The process is called reprogramming and had only been achieved previously by introducing genes into skin cells; the latest research, emerging from a researchers at the Karolinska Institutet, the University of Helsinki and King’s College London, used CRISPRa to directly activate genes within skin cells.
Unlike in other uses of CRISPR technology, the method does not involve cutting the DNA but is instead used to active gene expression – potentially making it a safer method of producing stable stem cells.
Timo Otonkoski, a main author of the study, explained to us why this is: “The traditional methods of reprogramming are based on numerous random and stochastic events in the cells that start to express the transgenes at variable levels. This often results in partial or aberrant reprogramming and may also result in ‘cancer-like’ genetic changes.”
He explained the difference in his current research, “With our method, the process is more controlled because it is based on the activation of the cell’s own genes instead of transgenes and also the expression levels of the genes are more moderate. At least theoretically, this should result in a more reliable and consistent outcome. Even if our method is not (yet) very efficient, it appears that the stem cells that come out of this process resemble more closely the embryonic stem cells than iPS cells produced with traditional methods.”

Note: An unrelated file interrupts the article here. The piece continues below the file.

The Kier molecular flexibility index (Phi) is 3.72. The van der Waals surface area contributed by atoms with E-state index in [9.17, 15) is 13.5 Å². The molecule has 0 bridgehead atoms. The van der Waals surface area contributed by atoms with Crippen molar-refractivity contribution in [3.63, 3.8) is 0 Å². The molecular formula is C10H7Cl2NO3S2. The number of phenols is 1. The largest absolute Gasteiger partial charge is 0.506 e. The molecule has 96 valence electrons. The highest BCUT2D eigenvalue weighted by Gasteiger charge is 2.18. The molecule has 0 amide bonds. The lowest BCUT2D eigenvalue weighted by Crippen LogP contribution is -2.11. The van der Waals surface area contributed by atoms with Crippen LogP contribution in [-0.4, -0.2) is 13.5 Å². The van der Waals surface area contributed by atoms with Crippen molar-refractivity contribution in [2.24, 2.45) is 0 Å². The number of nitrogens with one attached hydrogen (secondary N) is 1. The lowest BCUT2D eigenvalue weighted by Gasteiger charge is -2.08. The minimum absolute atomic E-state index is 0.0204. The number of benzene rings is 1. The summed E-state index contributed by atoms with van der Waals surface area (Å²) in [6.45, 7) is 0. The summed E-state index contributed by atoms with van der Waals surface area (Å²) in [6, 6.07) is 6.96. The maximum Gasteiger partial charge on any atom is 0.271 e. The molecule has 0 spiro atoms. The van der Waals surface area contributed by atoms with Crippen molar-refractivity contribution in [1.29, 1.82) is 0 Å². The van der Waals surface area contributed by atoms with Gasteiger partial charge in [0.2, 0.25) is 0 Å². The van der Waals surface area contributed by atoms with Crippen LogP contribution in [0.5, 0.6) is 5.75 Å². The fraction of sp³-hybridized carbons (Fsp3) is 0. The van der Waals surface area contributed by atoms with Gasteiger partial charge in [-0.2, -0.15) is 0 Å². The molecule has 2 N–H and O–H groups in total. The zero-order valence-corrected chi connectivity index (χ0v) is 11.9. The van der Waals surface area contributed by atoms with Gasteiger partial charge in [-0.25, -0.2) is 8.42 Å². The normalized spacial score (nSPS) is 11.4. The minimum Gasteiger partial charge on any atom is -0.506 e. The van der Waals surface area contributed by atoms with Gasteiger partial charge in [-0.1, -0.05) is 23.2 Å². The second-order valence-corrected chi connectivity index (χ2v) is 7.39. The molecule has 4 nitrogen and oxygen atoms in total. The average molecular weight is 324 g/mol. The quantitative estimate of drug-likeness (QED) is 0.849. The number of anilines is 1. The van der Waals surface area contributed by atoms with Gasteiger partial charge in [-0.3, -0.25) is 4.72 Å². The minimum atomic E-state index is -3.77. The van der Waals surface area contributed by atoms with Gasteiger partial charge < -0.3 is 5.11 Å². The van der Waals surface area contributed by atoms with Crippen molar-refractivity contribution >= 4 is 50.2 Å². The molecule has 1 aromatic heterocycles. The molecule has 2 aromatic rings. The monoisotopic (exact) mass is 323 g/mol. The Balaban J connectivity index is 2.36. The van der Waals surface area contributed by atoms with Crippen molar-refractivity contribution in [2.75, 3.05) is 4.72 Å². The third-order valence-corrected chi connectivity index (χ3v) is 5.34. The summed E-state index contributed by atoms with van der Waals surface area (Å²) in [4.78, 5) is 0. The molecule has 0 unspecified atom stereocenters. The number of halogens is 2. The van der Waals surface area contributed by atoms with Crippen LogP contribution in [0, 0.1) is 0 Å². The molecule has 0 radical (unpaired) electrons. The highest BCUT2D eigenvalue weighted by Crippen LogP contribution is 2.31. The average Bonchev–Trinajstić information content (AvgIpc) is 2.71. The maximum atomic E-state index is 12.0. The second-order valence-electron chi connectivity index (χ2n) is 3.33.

The potential of stem cells
The question of how best to produce stem cells is a pressing one for researchers, and has led to a number of alternative routes to the end goal – such as by using seaweed. It is hoped that stem cells could provide various uses therapeutically, with the potential to test the efficacy of drugs being one possibility.
Otonkoski noted where he sees potential for stem cells and how his research factors in: “Pluripotent stem cells can give rise to any type of cell in the body. Therefore, the potential for regenerative therapies is huge. The first examples of such therapies are emerging (e.g. retinal cells, heart cells, certain types of ion neurons, pancreatic beta cells). We hope that the CRISPRa reprogramming will help in making these therapies safer in the future.”
He also revealed that the reprogramming being done in the research could be scaled up to meet potential demand, though the real issue lies in the “expansion of the stem cells in high-volume cultures”.
The next stage for research is to improve its efficiency and to be able to skip reprogramming to the pluripotent stage, in order to convert cells directly to new types – with Otonkoski giving the example of turning fibroblasts to neurons.